Due to the global pandemic, there was a disruption to “The Process” in constructing our annual best-of list for the year. However, we still wanted to recognize that music was in fact released during these difficult times, and sometimes it was even quite good. So once again, for the purposes of our records (and your shopping list), here are our favorite albums from the past year.
10. Idles – Ultra Mono; EOB – Earth
9. Wolf Parade – Thin Mind; Moaning – Uneasy Laughter
8. Fleet Foxes – SHORE; Muzz – Muzz
7. Fiona Apple – Fetch the Bolt Cutters; Cults – Host; Deftones – Ohms
6. Waxahatchee – Saint Cloud; Fontaines D.C. – A Hero’s Death
5. Pearl Jam – Gigaton; Hum – Inlet; The Strokes – The New Abnormal
4. X – Alphabetland; Washed Out – Purple Noon
3. Run the Jewels – RTJ4; Protomartyr – Ultimate Success Today
David Bowie recently released a bonkers new video for the title track off his upcoming album Blackstar, and though Mos Def & Talib Kweli do not make a cameo appearance, the bizarre sci-fi vignettes are worth watching regardless.
M.I.A. also released a controversial new video for her song “Borders” from the upcoming Matahdatah, featuring a cast of dozens of refugees. You can view the video in the link above, since this YouTube copy will probably be taken down in the near-future.
Coldplay has probably the last big release of this year, with A Head Full Of Dreams coming out on Friday. The first single is the soaring “Adventures of a Lifetime”, accompanied by a video featuring computer-animated gorillas, because why not.
News, new videos, and other fun stuff to help you get through the week…
The biggest news of the weekend was the announcement that David Bowie will be releasing a new album next year. There should be high hopes for Blackstar when it comes out on January 8, since Bowie’s last record (The Next Day) was pretty damn good. In other words, this is not merely the case of fans expressing nostalgia for the golden years of a legendary artist, but legitimate excitement for a new album–especially if it is as “completely bonkers”as one “insider” suggested.
Run The Jewels 2 was released a year ago today, and to celebrate the occasion, Run The Jewels has released a music video for “Angel Duster”, which features footage of the duo performing all around the country.
EL VY has released another lyric video from their upcoming album Return to the Moon, which will be released this Friday. This time the duo of Matt Berninger (The National) and Brent Knopf (Menomena, Ramona Falls) have a video for the bouncy “Need a Friend”.
In case you did not get your fix of write-ups on Mellon Collie and the Infinite Sadness, Consequence of Sound has a ranking of all 28 tracks. Quibbles: the title track and “Here Is No Why” are underrated, “Galapagos” and “Porcelina of the Vast Oceans” are overrated. But at least the top track is correct.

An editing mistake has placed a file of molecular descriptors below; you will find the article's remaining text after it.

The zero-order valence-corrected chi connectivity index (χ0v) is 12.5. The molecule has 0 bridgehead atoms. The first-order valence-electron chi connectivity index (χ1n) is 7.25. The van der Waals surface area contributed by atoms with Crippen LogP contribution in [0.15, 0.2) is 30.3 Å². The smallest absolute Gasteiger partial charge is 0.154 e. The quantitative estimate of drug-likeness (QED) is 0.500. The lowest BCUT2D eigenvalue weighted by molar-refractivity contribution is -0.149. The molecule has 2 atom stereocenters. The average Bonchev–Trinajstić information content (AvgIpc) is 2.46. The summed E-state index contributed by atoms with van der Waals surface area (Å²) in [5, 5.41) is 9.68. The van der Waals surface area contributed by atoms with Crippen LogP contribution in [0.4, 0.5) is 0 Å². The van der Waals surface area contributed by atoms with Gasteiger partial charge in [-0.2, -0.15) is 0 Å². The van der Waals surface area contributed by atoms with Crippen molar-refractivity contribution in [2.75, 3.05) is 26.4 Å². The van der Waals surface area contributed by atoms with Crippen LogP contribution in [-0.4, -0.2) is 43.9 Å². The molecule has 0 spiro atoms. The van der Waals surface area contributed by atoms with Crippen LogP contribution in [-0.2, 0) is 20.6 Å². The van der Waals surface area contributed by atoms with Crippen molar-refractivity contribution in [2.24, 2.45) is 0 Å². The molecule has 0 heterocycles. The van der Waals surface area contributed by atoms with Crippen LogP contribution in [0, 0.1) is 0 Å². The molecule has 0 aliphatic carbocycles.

And finally, this list serves as a bit of homework for our readers, as Stereogum lists the 50 Best New Bands of 2015. We will definitely be consulting this list for the next few days, and it is probably a good idea if our readers do the same as well.
News, new music, videos, and other fun stuff to help you get through the week…
After months of waiting, Run The Jewels finally released their highly-anticipated Meow The Jewels, a joke-remix album for charity that had several producers and musicians recreating the brilliant record Run The Jewels 2 using only cat noises. If you want to take a listen, a free download is available through the RTJ website, and yes, it is about as ridiculous as you would expect. As you enjoy such great remixes as “Paw Due Respect”, be sure to read El-P’s interview with Deadspin discussing the project.
Of course, if you want to listen to a more traditional version of Run The Jewels, we highly recommend that you check out their electrifying performance with TV on the Radio for The Late Show with Stephen Colbert, if you have not done so already. Speaking of Mr. Colbert, he had a busy week last week, with the highlight probably being his vocal assistance on Pearl Jam’s cover of Neil Young’s “Rockin’ In The Free World” to close out one of his shows.
In other news, The Strokes informed announced to the crowd at their recent D.C. show that the band will soon be recording a new album, which we personally hope will be better than Comedown Machine.
Broken Bells premiered a new concert film over the weekend entitled Live at the Orpheum, and the group shared a new track to help promote the movie, an upbeat track with a jittery disco beat called “It’s That Talk Again”.
There were only a handful of articles worth perusing this week, but be sure to read this piece by legendary Rush drummer Neil Peart for TeamRock. The piece is a response to a compliment from Queens of the Stone Age/The Mars Volta drummer Jon Theodore for one of Peart’s solos, and Neil explains the narrative behind the solo. It is fascinating to see the amount of effort and backstory that went into its creation, and also shows that indeed there is some “craft” to drumming.
Alternative Nation had another interesting piece with this interview with ESPN sportscaster Kenny Mayne in which he discusses his relationship with Pearl Jam, and includes some great anecdotes about seeing the group’s famous Benaroya and Wrigley Field shows, among others.